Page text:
The second application is monitoring. Science has taught us that cancer constantly evolves – whether based on genetics, outside factors (such as smoking or sunshine), or the very chemotherapy intended to battle it. A treatment that works today may become ineffective tomorrow. And even patients fortunate enough to achieve remission still face the terrifying possibility of the cancer’s return. The good news is that, in either scenario, those genetic changes may present in the blood stream for “early warning” detection via liquid biopsy.
Timing is everything. Catching these changes early is critical, so it is imperative to constantly monitor the patient – both during treatment to quickly spot genetic changes that might render chemo ineffective and after remission in case the cancer returns. Much like diabetes patients constantly monitor their blood sugar levels to identify spikes and drops, cancer patients should constantly be on the lookout for genetic changes in their disease so that doctors can respond before it’s too late.
The problem is, these sophisticated tests are very expensive. A clinician, payer, or even a patient may be able to stomach a one-time $5,000 screening test. But there is no doctor, and certainly no payer, who, in the current economic environment (which is unlikely to improve in the near future), will agree to pay for this test more than once. And so, although this technology is sustainable for screening, it’s far outside the realms of economic reality as a tool for ongoing cancer monitoring. In that sense, there is a major disconnect between the technology’s ability and its applicability. Payers realize this and are reluctant to reimburse for these large panel tests; this is part of the reason many of these companies raise such vast sums of money, with investors essentially subsidizing the payment of these tests because the market will not.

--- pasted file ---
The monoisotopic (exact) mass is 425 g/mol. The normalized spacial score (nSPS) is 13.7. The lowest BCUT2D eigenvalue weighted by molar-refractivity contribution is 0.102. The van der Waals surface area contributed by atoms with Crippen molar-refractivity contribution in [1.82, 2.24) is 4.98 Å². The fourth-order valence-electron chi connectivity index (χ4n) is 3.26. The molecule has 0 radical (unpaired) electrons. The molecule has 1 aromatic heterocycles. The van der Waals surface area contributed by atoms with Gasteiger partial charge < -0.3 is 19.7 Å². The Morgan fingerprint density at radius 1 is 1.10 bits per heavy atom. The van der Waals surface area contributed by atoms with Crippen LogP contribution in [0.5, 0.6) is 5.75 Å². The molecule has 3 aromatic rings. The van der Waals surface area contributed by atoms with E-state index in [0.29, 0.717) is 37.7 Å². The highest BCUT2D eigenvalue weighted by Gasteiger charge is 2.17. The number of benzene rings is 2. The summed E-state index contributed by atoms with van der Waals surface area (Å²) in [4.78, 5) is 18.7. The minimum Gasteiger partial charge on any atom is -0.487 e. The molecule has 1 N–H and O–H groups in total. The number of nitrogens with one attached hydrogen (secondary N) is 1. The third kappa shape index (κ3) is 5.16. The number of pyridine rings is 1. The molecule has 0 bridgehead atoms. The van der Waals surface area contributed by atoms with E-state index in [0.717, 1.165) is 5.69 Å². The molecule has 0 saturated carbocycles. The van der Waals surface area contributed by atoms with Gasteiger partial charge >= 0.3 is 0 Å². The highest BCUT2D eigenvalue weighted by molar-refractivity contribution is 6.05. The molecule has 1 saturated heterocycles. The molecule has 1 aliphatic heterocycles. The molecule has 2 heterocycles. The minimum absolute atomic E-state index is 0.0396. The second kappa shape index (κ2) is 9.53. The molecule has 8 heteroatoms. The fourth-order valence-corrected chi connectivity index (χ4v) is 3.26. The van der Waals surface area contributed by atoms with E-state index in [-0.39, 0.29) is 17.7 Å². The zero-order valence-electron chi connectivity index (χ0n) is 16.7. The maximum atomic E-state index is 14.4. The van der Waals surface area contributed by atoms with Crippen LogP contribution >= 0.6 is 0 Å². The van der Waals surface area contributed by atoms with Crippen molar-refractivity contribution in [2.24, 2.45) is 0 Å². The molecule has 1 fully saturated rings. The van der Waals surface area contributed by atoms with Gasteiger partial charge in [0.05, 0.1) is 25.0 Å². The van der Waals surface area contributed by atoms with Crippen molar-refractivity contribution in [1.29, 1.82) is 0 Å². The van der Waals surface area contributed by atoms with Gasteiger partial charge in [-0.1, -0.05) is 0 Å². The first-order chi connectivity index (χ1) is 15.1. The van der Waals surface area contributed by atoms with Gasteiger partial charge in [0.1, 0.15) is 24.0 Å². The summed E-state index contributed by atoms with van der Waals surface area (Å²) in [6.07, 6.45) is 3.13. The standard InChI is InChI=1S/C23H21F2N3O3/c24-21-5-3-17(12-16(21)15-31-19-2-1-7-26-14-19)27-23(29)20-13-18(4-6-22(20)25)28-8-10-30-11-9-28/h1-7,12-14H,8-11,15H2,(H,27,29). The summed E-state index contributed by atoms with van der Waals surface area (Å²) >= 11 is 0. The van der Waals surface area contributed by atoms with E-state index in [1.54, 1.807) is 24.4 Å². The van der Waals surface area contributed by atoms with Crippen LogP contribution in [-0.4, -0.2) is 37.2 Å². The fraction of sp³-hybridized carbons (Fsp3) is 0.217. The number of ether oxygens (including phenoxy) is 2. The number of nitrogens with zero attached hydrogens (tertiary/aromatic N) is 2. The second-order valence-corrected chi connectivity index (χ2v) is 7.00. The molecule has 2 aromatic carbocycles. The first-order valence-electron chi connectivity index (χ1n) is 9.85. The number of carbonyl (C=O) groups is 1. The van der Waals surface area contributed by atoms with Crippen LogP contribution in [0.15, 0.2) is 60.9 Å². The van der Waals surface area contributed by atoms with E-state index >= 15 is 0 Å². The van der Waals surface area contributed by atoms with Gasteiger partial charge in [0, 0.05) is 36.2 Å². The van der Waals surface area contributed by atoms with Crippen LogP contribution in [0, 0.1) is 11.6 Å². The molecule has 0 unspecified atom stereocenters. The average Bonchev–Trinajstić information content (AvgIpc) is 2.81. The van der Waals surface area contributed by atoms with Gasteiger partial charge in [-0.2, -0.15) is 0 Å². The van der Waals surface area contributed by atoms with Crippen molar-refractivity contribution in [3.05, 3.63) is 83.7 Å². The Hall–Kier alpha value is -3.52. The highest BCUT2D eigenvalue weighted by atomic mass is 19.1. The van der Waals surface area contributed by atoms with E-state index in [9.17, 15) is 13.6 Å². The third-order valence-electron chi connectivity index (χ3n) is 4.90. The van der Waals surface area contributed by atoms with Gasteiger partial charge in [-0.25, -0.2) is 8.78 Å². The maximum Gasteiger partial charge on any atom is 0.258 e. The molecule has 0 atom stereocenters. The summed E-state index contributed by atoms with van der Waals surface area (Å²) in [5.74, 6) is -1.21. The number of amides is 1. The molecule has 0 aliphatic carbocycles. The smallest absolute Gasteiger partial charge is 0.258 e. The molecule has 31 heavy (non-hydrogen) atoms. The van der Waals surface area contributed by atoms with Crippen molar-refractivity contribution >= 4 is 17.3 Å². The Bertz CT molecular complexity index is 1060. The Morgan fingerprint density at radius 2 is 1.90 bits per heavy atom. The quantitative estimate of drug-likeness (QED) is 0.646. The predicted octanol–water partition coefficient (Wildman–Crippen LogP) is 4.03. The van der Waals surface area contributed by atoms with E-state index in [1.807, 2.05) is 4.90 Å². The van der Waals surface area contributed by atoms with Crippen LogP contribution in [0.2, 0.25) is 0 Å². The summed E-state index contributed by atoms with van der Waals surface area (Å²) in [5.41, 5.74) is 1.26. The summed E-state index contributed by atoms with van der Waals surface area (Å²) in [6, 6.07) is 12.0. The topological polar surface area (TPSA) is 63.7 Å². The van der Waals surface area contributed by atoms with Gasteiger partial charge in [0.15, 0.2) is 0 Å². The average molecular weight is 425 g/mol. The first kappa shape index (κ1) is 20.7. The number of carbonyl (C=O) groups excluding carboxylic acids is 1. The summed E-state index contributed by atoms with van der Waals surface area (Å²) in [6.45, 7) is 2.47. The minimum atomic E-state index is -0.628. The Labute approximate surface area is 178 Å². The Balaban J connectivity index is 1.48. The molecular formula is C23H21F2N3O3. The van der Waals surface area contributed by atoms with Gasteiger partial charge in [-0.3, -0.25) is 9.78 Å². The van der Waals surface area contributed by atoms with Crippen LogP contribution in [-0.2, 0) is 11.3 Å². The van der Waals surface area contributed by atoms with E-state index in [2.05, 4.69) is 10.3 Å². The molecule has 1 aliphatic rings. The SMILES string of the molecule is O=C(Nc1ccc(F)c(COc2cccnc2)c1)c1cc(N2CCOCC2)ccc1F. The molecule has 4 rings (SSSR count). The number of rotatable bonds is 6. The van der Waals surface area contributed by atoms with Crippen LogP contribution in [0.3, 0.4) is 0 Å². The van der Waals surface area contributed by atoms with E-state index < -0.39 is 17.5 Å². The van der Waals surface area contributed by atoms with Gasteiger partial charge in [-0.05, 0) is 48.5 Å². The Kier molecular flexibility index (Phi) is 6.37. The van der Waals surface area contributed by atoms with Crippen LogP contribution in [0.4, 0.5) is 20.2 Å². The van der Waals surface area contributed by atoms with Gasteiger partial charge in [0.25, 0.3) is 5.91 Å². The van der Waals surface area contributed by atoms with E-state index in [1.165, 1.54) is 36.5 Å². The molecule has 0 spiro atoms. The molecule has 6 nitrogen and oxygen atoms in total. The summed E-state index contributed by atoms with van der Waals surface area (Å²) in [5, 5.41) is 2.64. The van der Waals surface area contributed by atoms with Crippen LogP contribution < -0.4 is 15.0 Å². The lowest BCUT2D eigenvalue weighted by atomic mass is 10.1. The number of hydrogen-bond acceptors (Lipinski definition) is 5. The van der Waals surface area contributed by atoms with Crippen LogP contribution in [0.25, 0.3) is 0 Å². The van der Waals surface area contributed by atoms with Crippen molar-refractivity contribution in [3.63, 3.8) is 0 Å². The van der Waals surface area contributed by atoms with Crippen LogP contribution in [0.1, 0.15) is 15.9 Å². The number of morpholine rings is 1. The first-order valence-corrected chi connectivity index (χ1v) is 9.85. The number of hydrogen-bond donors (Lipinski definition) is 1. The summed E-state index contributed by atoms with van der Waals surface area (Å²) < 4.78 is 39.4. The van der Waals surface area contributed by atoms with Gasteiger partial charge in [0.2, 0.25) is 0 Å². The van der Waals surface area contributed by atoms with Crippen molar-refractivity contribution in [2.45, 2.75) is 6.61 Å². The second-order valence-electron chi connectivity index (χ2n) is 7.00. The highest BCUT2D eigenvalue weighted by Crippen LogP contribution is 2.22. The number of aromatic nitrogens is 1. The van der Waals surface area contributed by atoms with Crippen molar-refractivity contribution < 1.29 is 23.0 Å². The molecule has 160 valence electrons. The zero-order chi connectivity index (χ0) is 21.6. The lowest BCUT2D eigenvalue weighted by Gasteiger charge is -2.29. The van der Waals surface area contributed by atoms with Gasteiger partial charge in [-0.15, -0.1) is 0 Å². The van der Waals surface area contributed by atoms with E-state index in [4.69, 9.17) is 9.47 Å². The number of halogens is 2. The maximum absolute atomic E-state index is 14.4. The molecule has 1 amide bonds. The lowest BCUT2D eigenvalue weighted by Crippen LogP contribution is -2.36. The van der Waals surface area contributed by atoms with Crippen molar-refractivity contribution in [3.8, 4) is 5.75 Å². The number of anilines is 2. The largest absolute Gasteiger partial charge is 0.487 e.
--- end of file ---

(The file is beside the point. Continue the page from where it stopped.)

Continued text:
The other disconnect revolves around the actionability of the tests’ results. Every piece of diagnostic information is useless if it doesn’t drive a clinical decision. A panel of hundreds of genes may be relevant as a “catch-all, fire in all directions” tool for patients seeking to turn over every stone in their genetic footprint. But for specific cancer patients with a diagnosed disease, the universe of genetics-driven treatments available – and thus, the actual number of relevant, actionable genes to be interrogated – is limited. So, for monitoring, large panels present a tremendous overkill.
Therefore, for the purpose of patient monitoring, we need targeted liquid biopsy solutions with panels that deliver focused, clinically actionable information at a cost that enables regular monitoring. Panels consisting of a small subset of clinically actionable genes relevant to the specific patient’s type of cancer, using less complex and costly technologies, result in tests at a fraction of the price point of other broad NGS panels. As in many areas, there is no one-size-fits-all technology. Though some players focus on broad panels that provide exciting tools for patient screening, others take into consideration economic factors, creating low-cost tests that are economically feasible for repeat testing.
With the skyrocketing costs of healthcare, I believe solutions that embrace, rather than ignore, economic considerations will play a prominent role in patient monitoring through liquid biopsies.